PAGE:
In an effort to expand on its frentic performances, the group took to organizing shows at bigger venues, often renting out churches and gymnasiums for elaborate theme parties that included masquerades and '20s-themed events. "I think it was a natural thing," Dani Oore says. "Almost all of our other gigs, people were dancing. A lot of these shows, people were getting up and moving around a little. It just seemed natural to give people more space to move."

While the dance parties were a success, the band didn't have anything material to show for it and fans often asked the musicians where they could purchase a CD. Despite the fact that the group wrote original songs and played them live, it took almost three years to organize an actual recording.

Taking an idea from Halifax jazz drummer Jerry Granelli's band, V16, and Adam Fine's band, TFC, the members of Gypsophilia decided to record live off the floor at the Sonic Temple, using admission as a way to pay for the pressing of its debut. The seven-piece arranged for two days in January to produce a set of member-penned compositions. After laying down some tracks during the day, the band invited people to watch a live run-through of the disc, something that caught those used to the Gypsophilia dance parties off-guard.

"It was very intense, partially because some people went in expecting something different," Dani says. "Some people actually left when they found out it wasn't a dance party. People came in and were in their seats trying not to make any noise."

The results of those two nights is Minor Hope, an album that raises the stakes for Gypsophilia as an actual jazz entity. Like the different directions of its shows, Minor Hope touches upon the group's many influences and shows a quieter, as well as a slightly darker side, of the band.

The Dave Hillier-engineered disc kicks off with live favourite, "Gyre," a Frith composition that shows off the Django-gypsy sound the band has made its own. That leads into "HIV Jump," written by Dani Oore. The song starts as a regular 32-bar swing piece, but then quickly diverges, with erratic time signatures and classical phrasing. It's Oore's experimental stylistic approach that adds charm and uniqueness to the album.

"After getting a chance to work with a bunch of traditional songs in that style, I think I started to get inspired by this group that was getting together and playing regularly and by the interesting and challenging instrumentation—three guitars, violin, keyboard, bass," Oore says. "It was trying to see what different sounds you can get with that instrumentation and also how many different ways can you look at things with that chk-chk-chk of the rhythm guitar underneath it and it still make sense."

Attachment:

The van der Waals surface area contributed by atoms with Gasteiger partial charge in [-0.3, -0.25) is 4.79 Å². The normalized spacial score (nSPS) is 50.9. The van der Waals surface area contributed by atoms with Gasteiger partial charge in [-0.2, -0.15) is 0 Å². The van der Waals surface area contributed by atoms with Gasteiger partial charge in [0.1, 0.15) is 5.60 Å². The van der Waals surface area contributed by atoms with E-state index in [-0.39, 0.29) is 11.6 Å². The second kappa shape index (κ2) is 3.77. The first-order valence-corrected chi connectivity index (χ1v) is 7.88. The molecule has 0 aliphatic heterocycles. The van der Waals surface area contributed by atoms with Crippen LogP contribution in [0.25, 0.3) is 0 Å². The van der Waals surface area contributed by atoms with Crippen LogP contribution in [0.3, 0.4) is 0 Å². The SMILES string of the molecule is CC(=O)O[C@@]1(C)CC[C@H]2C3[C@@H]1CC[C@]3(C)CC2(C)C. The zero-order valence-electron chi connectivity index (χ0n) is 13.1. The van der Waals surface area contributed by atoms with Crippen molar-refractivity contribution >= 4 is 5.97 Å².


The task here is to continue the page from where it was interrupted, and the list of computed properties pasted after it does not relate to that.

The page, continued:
Wilkinson, noted by Frith as the most knowledgeable in the band in terms of the genres Gypsophila draws from, contributes the songs that are, perhaps, the best example of the melting pot that is Minor Hope. "Nicole's Song," "Special Shoes" (with its likeness to Louis Armstong's "Jeepers Creepers") and "Salle Verte" (written with Frith) feature his driving Django rhythm guitar and upbeat, playful tone, with the gypsy-esque melodies provided by other members of the band.

Although some songs wouldn't fit with the Gypsophilia live show, the band's talents shine through as not only directors and hosts of wild dance parties, but also as top-notch songwriters capable of holding their own with anything being produced on a local, if not national, level. That's not to say their CD-release show will be subdued.

"When we play live you really never really know what's going to happen," Frith says. "The music is so open-ended that when you come to a Gypsophilia show, it's not going to be the same as the last one and you never really know what's going to happen. Dani might jump off the stage and rip his clothes off. And it happens!"

Gypsophilia CD release party, May 19 at the Commons Room in the Holiday Inn, 1980 Robie (at Quinpool), 8:30pm. Tickets $6 at the door only, 492-2225 for info.

Johnston Farrow is a contributing writer for The Coast. He previously wrote a cover story on folk-singer Rose Cousins for the ECMA issue. He first met the Oores at an ugly-pants party, before Gypsophilia existed, and likes saying the word klezmer.